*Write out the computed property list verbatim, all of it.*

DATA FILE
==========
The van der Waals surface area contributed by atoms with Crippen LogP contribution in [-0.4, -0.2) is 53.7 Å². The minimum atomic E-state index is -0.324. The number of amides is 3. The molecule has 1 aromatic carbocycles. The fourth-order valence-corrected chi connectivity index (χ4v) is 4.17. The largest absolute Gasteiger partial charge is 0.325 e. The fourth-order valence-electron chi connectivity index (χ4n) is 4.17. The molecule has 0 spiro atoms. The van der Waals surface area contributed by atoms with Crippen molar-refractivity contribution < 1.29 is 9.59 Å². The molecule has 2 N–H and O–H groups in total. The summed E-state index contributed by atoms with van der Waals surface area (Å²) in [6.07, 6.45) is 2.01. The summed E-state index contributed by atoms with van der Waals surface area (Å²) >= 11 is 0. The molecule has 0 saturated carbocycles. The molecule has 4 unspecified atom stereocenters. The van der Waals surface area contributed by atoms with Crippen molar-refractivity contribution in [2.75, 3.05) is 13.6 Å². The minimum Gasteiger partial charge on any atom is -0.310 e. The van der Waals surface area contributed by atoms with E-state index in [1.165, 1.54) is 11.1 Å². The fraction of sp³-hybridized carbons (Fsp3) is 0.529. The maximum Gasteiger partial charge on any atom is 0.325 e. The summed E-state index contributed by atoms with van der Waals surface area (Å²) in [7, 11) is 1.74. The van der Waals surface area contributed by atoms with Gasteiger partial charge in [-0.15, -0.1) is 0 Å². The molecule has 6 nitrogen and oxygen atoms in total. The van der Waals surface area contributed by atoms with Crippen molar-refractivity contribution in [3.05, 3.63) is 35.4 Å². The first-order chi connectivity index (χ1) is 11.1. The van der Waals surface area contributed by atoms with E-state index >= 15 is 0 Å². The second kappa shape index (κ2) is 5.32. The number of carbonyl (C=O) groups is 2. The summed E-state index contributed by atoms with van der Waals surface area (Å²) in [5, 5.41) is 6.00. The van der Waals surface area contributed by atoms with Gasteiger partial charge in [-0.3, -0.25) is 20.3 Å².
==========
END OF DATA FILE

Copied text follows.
The van der Waals surface area contributed by atoms with Crippen LogP contribution in [-0.4, -0.2) is 53.7 Å². The minimum atomic E-state index is -0.324. The number of amides is 3. The molecule has 1 aromatic carbocycles. The fourth-order valence-corrected chi connectivity index (χ4v) is 4.17. The largest absolute Gasteiger partial charge is 0.325 e. The fourth-order valence-electron chi connectivity index (χ4n) is 4.17. The molecule has 0 spiro atoms. The van der Waals surface area contributed by atoms with Crippen molar-refractivity contribution < 1.29 is 9.59 Å². The molecule has 2 N–H and O–H groups in total. The summed E-state index contributed by atoms with van der Waals surface area (Å²) in [6.07, 6.45) is 2.01. The summed E-state index contributed by atoms with van der Waals surface area (Å²) >= 11 is 0. The molecule has 0 saturated carbocycles. The molecule has 4 unspecified atom stereocenters. The van der Waals surface area contributed by atoms with Crippen molar-refractivity contribution in [2.75, 3.05) is 13.6 Å². The minimum Gasteiger partial charge on any atom is -0.310 e. The van der Waals surface area contributed by atoms with E-state index in [1.165, 1.54) is 11.1 Å². The fraction of sp³-hybridized carbons (Fsp3) is 0.529. The maximum Gasteiger partial charge on any atom is 0.325 e. The summed E-state index contributed by atoms with van der Waals surface area (Å²) in [7, 11) is 1.74. The van der Waals surface area contributed by atoms with Gasteiger partial charge in [-0.15, -0.1) is 0 Å². The molecule has 6 nitrogen and oxygen atoms in total. The van der Waals surface area contributed by atoms with Crippen molar-refractivity contribution in [3.05, 3.63) is 35.4 Å². The first-order chi connectivity index (χ1) is 11.1. The van der Waals surface area contributed by atoms with E-state index >= 15 is 0 Å². The second kappa shape index (κ2) is 5.32. The number of carbonyl (C=O) groups is 2. The summed E-state index contributed by atoms with van der Waals surface area (Å²) in [5, 5.41) is 6.00. The van der Waals surface area contributed by atoms with Gasteiger partial charge in [-0.3, -0.25) is 20.3 Å².